We don’t know in this modern scientific wonder age just how many species if you include insects and invertebrates, there are in this world.

Estimates range from 10 million to 100 million, and of those, mankind has only named 1.4 million. We just don’t know what health benefits, cures, and other issues for mankind die with each species lost.

Aspirin as it is now called is the active ingredient from willow bark, it use dates date back to at least to 3000 BC, and is still in wide spread use today. There are man more.

Some 50% of pharmaceutical products in use today come or derive from plants, animals and micro-organisms.

One study said with the loss of species, habitats and ecological bio diversity, some 30% of all natural species will become extinct in the next 50 years, through habitat destruction, overkill, and over harvesting.

So you might say, does it really matter after all it won’t affect us surely?

We are so technically advanced that such a wise race couldn’t have any problems in the 21st century, were immune from all that.

That all happens in other parts of the world, it won’t affect us…

Ok let’s hope so…but

Let’s take the humble bee for instance, we wouldn’t miss it surely? Except perhaps for the honey ?

Well They are disappearing , some areas are 70% down in numbers recently.

But bees do much more than just make honey. They fly around pollinating all sorts of fruit and vegetables, which end up on our plates.

Their role in the food chain is so important that in 2007 The National Audit Office collated the value of honeybees to the UK economy.

The value of the bees' services were estimated at £200m a year. The retail value of what they pollinate was valued closer to £1bn- 3 years ago.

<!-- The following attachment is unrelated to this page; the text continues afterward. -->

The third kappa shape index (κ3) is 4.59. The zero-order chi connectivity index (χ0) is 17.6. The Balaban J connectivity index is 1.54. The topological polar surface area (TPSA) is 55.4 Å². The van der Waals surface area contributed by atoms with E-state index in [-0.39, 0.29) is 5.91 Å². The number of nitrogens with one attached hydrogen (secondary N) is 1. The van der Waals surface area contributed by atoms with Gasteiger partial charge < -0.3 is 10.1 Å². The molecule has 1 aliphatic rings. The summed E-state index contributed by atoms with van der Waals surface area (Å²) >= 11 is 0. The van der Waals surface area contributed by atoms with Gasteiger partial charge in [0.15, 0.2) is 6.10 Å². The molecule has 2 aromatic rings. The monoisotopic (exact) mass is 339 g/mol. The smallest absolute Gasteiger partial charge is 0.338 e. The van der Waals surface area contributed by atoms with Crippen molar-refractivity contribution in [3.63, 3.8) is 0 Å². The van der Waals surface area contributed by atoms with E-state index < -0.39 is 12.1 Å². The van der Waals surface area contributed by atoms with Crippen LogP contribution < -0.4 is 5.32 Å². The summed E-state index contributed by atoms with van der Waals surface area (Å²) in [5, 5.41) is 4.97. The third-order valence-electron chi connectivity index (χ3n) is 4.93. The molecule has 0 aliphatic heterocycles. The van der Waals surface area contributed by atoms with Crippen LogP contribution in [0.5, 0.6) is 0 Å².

Nobody knows exactly what impact the current decline in honey bee populations is having on these figures and on the supplies of these foods, but it is clear there could be consequences.

"If we had a serious loss of honeybees in the UK, then inevitably food prices would have to increase," according to Simon Potts, head of pollination research at Reading University.

"Essentially we would have to import fruits from overseas. The problem is bee numbers are declining world wide.

"Either that or the British diet would have to change considerably. Instead of eating fruits we'd have to switch to more starchy foods like grains and cereals."

Costs would more than double of what was still available then.

It has also been calculated that’s much as 25% of what we eat depends on the humble bee.

A quote attributed to Albert Einstein predicted, if the bee disappeared off the surface of the globe, then mankind would have only four years of life left.

No more bees, no more pollination, no more plants, then no more animals, then no more man.

Whilst that may overstate the issue, but it would make a good if slow moving disaster movie, it is serious concern however.

Why are Bees Disappearing?